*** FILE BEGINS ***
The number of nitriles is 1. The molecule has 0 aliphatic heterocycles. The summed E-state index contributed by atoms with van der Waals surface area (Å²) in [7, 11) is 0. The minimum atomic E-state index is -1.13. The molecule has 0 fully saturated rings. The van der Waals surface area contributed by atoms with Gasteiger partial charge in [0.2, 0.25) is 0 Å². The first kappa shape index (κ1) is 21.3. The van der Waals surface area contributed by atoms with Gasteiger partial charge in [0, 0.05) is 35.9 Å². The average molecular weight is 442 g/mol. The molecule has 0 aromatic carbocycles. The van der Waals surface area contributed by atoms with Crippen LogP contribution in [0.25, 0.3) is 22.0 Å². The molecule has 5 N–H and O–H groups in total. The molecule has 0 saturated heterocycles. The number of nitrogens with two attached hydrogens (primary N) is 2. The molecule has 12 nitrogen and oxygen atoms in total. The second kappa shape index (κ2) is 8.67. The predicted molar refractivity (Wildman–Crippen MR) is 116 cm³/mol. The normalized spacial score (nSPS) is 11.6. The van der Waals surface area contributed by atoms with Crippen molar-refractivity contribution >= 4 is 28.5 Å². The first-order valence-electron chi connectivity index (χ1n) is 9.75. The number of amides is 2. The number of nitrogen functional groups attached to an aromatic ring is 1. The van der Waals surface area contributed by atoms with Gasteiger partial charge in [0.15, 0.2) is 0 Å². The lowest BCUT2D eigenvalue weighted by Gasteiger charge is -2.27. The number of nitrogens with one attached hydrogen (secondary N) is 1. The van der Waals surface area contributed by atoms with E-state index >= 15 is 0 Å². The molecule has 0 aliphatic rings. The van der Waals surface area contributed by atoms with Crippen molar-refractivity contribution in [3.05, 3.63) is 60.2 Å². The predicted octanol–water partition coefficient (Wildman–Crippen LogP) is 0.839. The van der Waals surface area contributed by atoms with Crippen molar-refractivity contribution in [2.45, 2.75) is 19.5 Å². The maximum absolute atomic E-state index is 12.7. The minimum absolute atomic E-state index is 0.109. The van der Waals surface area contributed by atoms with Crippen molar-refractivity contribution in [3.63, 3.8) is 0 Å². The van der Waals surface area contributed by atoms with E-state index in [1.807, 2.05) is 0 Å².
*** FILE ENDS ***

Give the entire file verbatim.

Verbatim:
The number of nitriles is 1. The molecule has 0 aliphatic heterocycles. The summed E-state index contributed by atoms with van der Waals surface area (Å²) in [7, 11) is 0. The minimum atomic E-state index is -1.13. The molecule has 0 fully saturated rings. The van der Waals surface area contributed by atoms with Gasteiger partial charge in [0.2, 0.25) is 0 Å². The first kappa shape index (κ1) is 21.3. The van der Waals surface area contributed by atoms with Gasteiger partial charge in [0, 0.05) is 35.9 Å². The average molecular weight is 442 g/mol. The molecule has 0 aromatic carbocycles. The van der Waals surface area contributed by atoms with Crippen LogP contribution in [0.25, 0.3) is 22.0 Å². The molecule has 5 N–H and O–H groups in total. The molecule has 0 saturated heterocycles. The number of nitrogens with two attached hydrogens (primary N) is 2. The molecule has 12 nitrogen and oxygen atoms in total. The second kappa shape index (κ2) is 8.67. The predicted molar refractivity (Wildman–Crippen MR) is 116 cm³/mol. The normalized spacial score (nSPS) is 11.6. The van der Waals surface area contributed by atoms with Crippen molar-refractivity contribution >= 4 is 28.5 Å². The first-order valence-electron chi connectivity index (χ1n) is 9.75. The number of amides is 2. The number of nitrogen functional groups attached to an aromatic ring is 1. The van der Waals surface area contributed by atoms with Gasteiger partial charge in [0.15, 0.2) is 0 Å². The lowest BCUT2D eigenvalue weighted by Gasteiger charge is -2.27. The number of nitrogens with one attached hydrogen (secondary N) is 1. The van der Waals surface area contributed by atoms with E-state index >= 15 is 0 Å². The molecule has 0 aliphatic rings. The van der Waals surface area contributed by atoms with Crippen molar-refractivity contribution in [3.05, 3.63) is 60.2 Å². The predicted octanol–water partition coefficient (Wildman–Crippen LogP) is 0.839. The van der Waals surface area contributed by atoms with Crippen molar-refractivity contribution in [2.45, 2.75) is 19.5 Å². The maximum absolute atomic E-state index is 12.7. The minimum absolute atomic E-state index is 0.109. The van der Waals surface area contributed by atoms with Crippen molar-refractivity contribution in [3.63, 3.8) is 0 Å². The van der Waals surface area contributed by atoms with E-state index in [1.807, 2.05) is 0 Å².